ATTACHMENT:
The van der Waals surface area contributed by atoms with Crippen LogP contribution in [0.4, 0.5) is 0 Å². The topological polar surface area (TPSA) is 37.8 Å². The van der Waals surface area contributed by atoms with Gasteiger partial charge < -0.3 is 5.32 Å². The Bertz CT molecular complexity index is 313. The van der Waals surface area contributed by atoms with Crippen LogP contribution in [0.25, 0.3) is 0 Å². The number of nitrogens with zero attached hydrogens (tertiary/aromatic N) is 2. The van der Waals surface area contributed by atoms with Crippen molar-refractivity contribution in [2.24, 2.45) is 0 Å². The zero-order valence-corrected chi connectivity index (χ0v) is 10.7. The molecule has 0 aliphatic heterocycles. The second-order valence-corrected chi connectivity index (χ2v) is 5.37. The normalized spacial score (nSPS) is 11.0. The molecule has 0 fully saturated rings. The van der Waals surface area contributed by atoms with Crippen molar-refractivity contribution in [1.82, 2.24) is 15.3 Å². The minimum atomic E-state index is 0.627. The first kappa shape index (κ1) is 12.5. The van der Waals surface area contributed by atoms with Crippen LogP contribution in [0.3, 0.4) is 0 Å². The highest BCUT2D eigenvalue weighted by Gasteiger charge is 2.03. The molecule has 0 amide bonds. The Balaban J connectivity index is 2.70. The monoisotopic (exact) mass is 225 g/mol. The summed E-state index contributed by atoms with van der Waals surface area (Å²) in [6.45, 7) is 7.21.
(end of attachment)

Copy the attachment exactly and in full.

The van der Waals surface area contributed by atoms with Crippen LogP contribution in [0.4, 0.5) is 0 Å². The topological polar surface area (TPSA) is 37.8 Å². The van der Waals surface area contributed by atoms with Gasteiger partial charge < -0.3 is 5.32 Å². The Bertz CT molecular complexity index is 313. The van der Waals surface area contributed by atoms with Crippen LogP contribution in [0.25, 0.3) is 0 Å². The number of nitrogens with zero attached hydrogens (tertiary/aromatic N) is 2. The van der Waals surface area contributed by atoms with Crippen molar-refractivity contribution in [2.24, 2.45) is 0 Å². The zero-order valence-corrected chi connectivity index (χ0v) is 10.7. The molecule has 0 aliphatic heterocycles. The second-order valence-corrected chi connectivity index (χ2v) is 5.37. The normalized spacial score (nSPS) is 11.0. The molecule has 0 fully saturated rings. The van der Waals surface area contributed by atoms with Crippen molar-refractivity contribution in [1.82, 2.24) is 15.3 Å². The minimum atomic E-state index is 0.627. The first kappa shape index (κ1) is 12.5. The van der Waals surface area contributed by atoms with Crippen LogP contribution in [0.3, 0.4) is 0 Å². The highest BCUT2D eigenvalue weighted by Gasteiger charge is 2.03. The molecule has 0 amide bonds. The Balaban J connectivity index is 2.70. The monoisotopic (exact) mass is 225 g/mol. The summed E-state index contributed by atoms with van der Waals surface area (Å²) in [6.45, 7) is 7.21.